Druids are spellcasters. This means you'll find a lot of books, and you'll have to put some thought into using them. Books should either be read until they disappear, read some times and then kept, or sold. The best of these procedures, in my opinion, is the first. Reading books trains your Learning stat, which helps you reading more powerful books you may find later or already possess. So even if you have more castings of Know Alignment than you'll ever need (read: any at all), read those five books you've just found! If you get a point of Learning out of it, it was definitely worth it. Keeping a book serves two purposes: Waiting until your Learning, Literacy and Concentration is higher so you get more learnt castings out of it, or bookcasting. A primary spellcaster should have no need for bookcasting, usually. Early on, some especially complex spells may refuse to provide you with decent castings, granting 20 castings per read or so (by "castings", I refer to the number that appears first in every spell's description, which will go down by a random, usually single-digit number every time you cast that particular spell - it's not the number of castings left, because that number is indeterminable). If this is the case, you should keep the book until you get better at Learning and Literacy, and if you have a desperate need for that spell, bookcast it. Selling books may be useful, too, in case you really need the money, but reading them instead is usually worthwhile at least for the training of Learning.
From books we switch the focus to spells. There are several types of spells that damage the enemy: Bolt spells, ball spells and "touch" spells. Bolt spells have the farthest reach of all the spells, but they can only be cast in a single line. Luckily, foes have the habit of lining up in a hallway, which makes casting the bolt spell a very fun thing to do indeed. Some bolt spells have the property that they bounce off walls, meaning that very skilled users of these spells can bounce them around corners to hit even more foes there. Very nifty, but also dangerous, since these spells bounce straight back if you accidentally shoot them at a wall or corner (The longer your spell range, the more dangerous it gets, especially if there is a wall behind you as well!). Many a promising spellcaster died casting a bouncing spell the wrong way. Divine Wrath, your starting spell and a very important tool for early game survival as a Druid, is such a bouncing spell.
Ball spells create a blast originating from the square you're standing on, hitting all surrounding enemies. This blast is greater if you meet or exceed certain levels of willpower, and the blast ignores walls or doors, meaning that enemies standing behind walls or doors, but inside the blast radius, will still get hit. Very sneaky; in fact I now instruct you to laugh maniacally every time you pull this off. These spells are the most damaging of all, and also the most expensive in mana cost.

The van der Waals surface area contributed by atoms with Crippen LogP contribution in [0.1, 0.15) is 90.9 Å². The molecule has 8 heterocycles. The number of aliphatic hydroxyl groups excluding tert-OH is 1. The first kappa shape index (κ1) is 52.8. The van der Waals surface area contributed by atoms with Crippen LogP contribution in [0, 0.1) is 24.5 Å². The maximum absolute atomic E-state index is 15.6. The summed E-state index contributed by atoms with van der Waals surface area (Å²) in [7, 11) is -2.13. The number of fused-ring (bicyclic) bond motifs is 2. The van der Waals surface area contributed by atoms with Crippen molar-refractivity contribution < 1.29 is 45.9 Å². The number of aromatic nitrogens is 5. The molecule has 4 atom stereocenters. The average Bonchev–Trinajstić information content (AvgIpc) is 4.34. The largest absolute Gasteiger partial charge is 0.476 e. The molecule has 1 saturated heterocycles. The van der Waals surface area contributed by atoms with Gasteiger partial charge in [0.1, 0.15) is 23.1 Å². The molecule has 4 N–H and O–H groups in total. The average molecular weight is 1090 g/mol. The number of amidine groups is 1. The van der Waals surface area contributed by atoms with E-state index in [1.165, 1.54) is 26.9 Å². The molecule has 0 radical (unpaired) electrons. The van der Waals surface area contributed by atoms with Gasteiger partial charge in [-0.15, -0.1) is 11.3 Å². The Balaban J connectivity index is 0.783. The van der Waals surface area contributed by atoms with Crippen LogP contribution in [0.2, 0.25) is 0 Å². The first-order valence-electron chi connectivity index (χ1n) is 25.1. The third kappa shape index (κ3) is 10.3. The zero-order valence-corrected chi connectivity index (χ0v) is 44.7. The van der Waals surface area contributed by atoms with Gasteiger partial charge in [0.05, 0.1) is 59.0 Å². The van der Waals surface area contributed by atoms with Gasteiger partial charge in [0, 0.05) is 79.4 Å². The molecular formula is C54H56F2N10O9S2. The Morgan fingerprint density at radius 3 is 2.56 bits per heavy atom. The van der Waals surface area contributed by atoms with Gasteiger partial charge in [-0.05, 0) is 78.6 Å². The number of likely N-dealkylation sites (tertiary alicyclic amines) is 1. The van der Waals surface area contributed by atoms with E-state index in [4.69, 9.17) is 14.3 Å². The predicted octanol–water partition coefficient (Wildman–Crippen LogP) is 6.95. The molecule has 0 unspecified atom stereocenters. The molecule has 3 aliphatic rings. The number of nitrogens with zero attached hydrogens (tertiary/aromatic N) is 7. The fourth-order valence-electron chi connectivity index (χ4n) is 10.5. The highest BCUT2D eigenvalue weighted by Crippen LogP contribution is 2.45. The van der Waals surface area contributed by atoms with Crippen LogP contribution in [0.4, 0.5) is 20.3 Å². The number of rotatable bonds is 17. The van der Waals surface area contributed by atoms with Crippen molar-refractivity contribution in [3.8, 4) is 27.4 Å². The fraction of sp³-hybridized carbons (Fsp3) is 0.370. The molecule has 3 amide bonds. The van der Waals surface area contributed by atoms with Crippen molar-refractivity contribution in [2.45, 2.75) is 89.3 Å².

Touch spells are few and far between - except for Baptism of Fire, or Burning Hands as arcane spellcasters would call it, there are only a few. These spells affect only one square next to you, and are good for cases where there is only one monster you want to kill.
Remember, as a spellcaster, you have many ways of making your life easier, once you've accumulated the proper repertoire. A key spell is Ethereal Bridge (or Teleportation). Not only allows it for quick escaping in a pinch, it can also shorten travel times by a large margin. However, you need teleport control to maximize the usefulness of this spell. Teleport control can be gained from the corpse of a blink dog. Should you ever stumble across a blink dog and it summons its blink dog cronies, hope for the best! Though you will have to attack the blink dog for it to summon its cronies. Or tame it with the help of bones, so it attacks other monsters and summons its cronies against them. Whatever way you choose, make it so that lots of blink dogs die so you get one of their corpses! Protector of nature my ass!
Another make-your-life-easy spell is Knowledge of the Ancients (Magic Map), which provides you with partial knowledge of the dungeon map. This is good to find places in dungeon parts you haven't explored before but can't seem to find any way leading to, or locations to teleport to. Especially in the Minotaur Maze this spell is the key to success over failure.
It also should be mentioned that as a divine spellcaster, your healing spells will improve a lot more by use than those of arcane spellcasters, meaning you can rely on them a lot more to survive tough situations. The longer you live, the longer you can bash your opponent with your weapon!
There's a whole load of other spells of varying usefulness, the last advice I will give here is: Be creative! Especially early on, when you may have to make do with what you get, you may find spells useful you wouldn't even think about using otherwise. Maybe there is a spell suitable or even designed to solve your current predicament?
Being a Druid, spellcasting doesn't come easy to you, as you start with low Literacy and Concentration scores, meaning you don't get many castings out of spellbooks. Thus, you will spend some time fighting melee. The first thing you should do once you start up the game is hit "i" end equip your wooden shield. If your character starts out with a two-handed weapon of some sort, the first thing you should do is find a one-handed weapon and equip that and your wooden shield (you can delay this until you stop finding only daggers, but if you find a broadsword or especially a spear, switch). Shields are important for spellcasters, because they help you defend. Your main way of attacking in the hard battles is using spells, which don't use your to-hit and damage formulas, meaning you can do everything you can to maximize DV. This means switching to coward before casting a spell while an enemy is near, and wearing the best shield you can get your hands on. You can fight in melee, too, of course - but you're not that good at it without a decent melee weapon, and seeing that you don't have class powers, skills or exceptional stats to back up your measly melee prowess, you shouldn't risk going all-out - you'll be hit more than it's worth. Of course, this is different for trolls or orcs in the beginning, but once you've developed your magic skills, you'll want to benefit from a high shield skill.